FIG. 12 is a side view of an anchor/clip combination attached to a horizontal support surface, in supportive contact with a support rod which is engaged onto a clip connected to a sign.
Referring now to the drawings in detail, and particularly to FIG. 1, there is shown in perspective view an anti-rotative single suspender rod sign support system 10.
The support system 10 comprises a single elongated rigid suspender 12 having curved or angular bend with respect to the longitudinal axis of the suspender rod, such as for example, about a 270 degree curved hook 14 at each end thereof, as shown in FIG. 1. The typical rigid suspender rod is about 0.2 cm in diameter, made from metal or plastic, and may be of various lengths, depending upon the distance from the ceiling the sign is to be hung.
Each curved/bent (hook) end 14 of a suspender rod 12, when it supports a particular sign 16, mates with a securement clip which touches each curved hook 14 at two points, which in this embodiment, is critical to its preventing rotation between the sign 16 and its single elongated hook rod 12 and between the single elongated hook rod 12 and a ceiling securement unit 18.
The clip at the upper end of the elongated suspender rod 12 could be molded into and integral with the ceiling securement (anchor) unit 18 itself, as shown in FIGS. 1, 9, and later in FIGS. 10, 11 and 12, or it may alternatively be anti-rotatively attached to a ceiling anchor 20, as shown in FIGS. 8 and 9, which show a curvilinear hook 22 adapted to an intermediate anti-rotative clip 38, as will be discussed hereinbelow. It is to be noted that the ends of the suspender rod could be "V", "L", or "U" shaped, or otherwise, as long as in this embodiment, it permits two locations thereof to engage its respective clip, or one line of contact in a further embodiment, as discussed hereinbelow.
The hook 14, in FIG. 1, at the lower end of the elongated suspender rod 12 (for a single support rod), is attached to a clip 24 arranged at the mid-point of the upper edge of the sign 16. The upper edge of the sign 16 may have an elongated rail 26 attached along the entire length thereof, to keep it from folding or curling undesirably, or the sign could be stiff enough to just be secured to the clip by itself.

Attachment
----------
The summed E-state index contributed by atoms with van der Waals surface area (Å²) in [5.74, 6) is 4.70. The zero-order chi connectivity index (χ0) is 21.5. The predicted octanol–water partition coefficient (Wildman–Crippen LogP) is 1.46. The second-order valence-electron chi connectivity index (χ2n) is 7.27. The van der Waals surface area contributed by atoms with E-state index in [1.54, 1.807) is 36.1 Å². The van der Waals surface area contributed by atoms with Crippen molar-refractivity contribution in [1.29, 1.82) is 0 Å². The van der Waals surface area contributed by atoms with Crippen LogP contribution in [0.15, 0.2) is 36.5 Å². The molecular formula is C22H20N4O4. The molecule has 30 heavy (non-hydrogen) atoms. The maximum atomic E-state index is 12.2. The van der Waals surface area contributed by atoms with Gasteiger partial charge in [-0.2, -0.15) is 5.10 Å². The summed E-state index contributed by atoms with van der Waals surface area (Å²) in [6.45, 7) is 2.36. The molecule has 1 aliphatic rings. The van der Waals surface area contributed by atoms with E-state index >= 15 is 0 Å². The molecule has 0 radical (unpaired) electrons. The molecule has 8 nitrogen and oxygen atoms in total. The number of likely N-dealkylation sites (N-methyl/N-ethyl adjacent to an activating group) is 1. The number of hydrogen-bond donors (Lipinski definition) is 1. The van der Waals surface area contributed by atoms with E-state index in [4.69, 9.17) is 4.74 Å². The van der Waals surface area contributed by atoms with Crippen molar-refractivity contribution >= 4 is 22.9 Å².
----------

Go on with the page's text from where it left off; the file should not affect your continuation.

FIGS. 2 and 3 show a clip 30 which is generally similar to the clip 24 shown in FIG. 1. The clip 30 is of generally "U"-shape having a first leg 32 and a second leg 34 connected by a bridging portion 36. The clip 30 has a length "L" of about 0.6 to about 0.8 cm, though a longer length may be satisfactory. The legs 32 and 34 are spaced apart by about 0.3 to about 0.5 cm, and are pinched toward one another slightly, as shown in FIG. 3.
The clip 30 may be a type of securement which would connect the lower end of a hook rod 12 to a sign 16.
The clip 30 has a pair of openings 35 which extend across the legs 32 and 34. The openings 35 are of a diameter slightly larger than the hook rod 12. The openings 35 provide a pair of spaced apart contact points on the legs 32 and 34.
A further type of clip adaptable to the anti-rotative sign support system 10, is shown in FIGS. 4 and 5, and is a clip 38 of an elongated "C" shape. The clip 38 has a first leg 40 arranged at an acute angle with respect to a bridging portion 42, and an extended back 44 which curves around to a second leg 46 in an obtuse open configuration. The length L of the further clip 38 may be preferrably the same length as the first clip 36.
The further clip 38 has a pair of openings 48 which are disposed spaced across from one another in the first leg 40 and extended back 44 as shown in figures. The openings 48 provide a pair of spaced apart contact points on the leg and back 40 and 44. It is to be noted that the clip 38 could have a second pair of openings 48' as shown in FIG. 8A, where an anchor 39 is attached to a horizontal surface 41. The anchor 39 therein, includes a downwardly directed hook 37 of similar diameter as the suspender 12. The hook 37 meets the clip 38 at two points E and F. The clip 38 in FIG. 8A has two pairs of openings 48' through which a pair of suspender rods 43 and 45 mate, each contacting the clip 38 at two points G and H. The lower end of the suspenders 43 may be attached to a sign, not shown, through a clip such as shown as FIGS. 6 and 7, and described herein.
It is to be noted that at the longitudinal ends of each bridging portion 36 and 42 of clip 30 and 38 respectively provide the spaced apart contact points for any hook longitudinally disposed therewithin.
A typical hook 50, shown in FIG. 6, shown cut-off from its associated elongated rod for clarity, may be disposed in the longitudinal plane of the clip 30, so as to engage the clip 30 at two points X and Y. By engaging the hook 50 and clip 30 at those two points X and Y, rotative motion therebetween, is prevented.
The hook 50, is shown in a side view in FIG. 7, with the clip 30 likewise shown in a side view. The hook 50 in FIG. 7, extends transversely with respect to the longitudinal axis of the clip 30, through the openings 35, also establishing two contact points M and N between the hook 50 and the clip 30.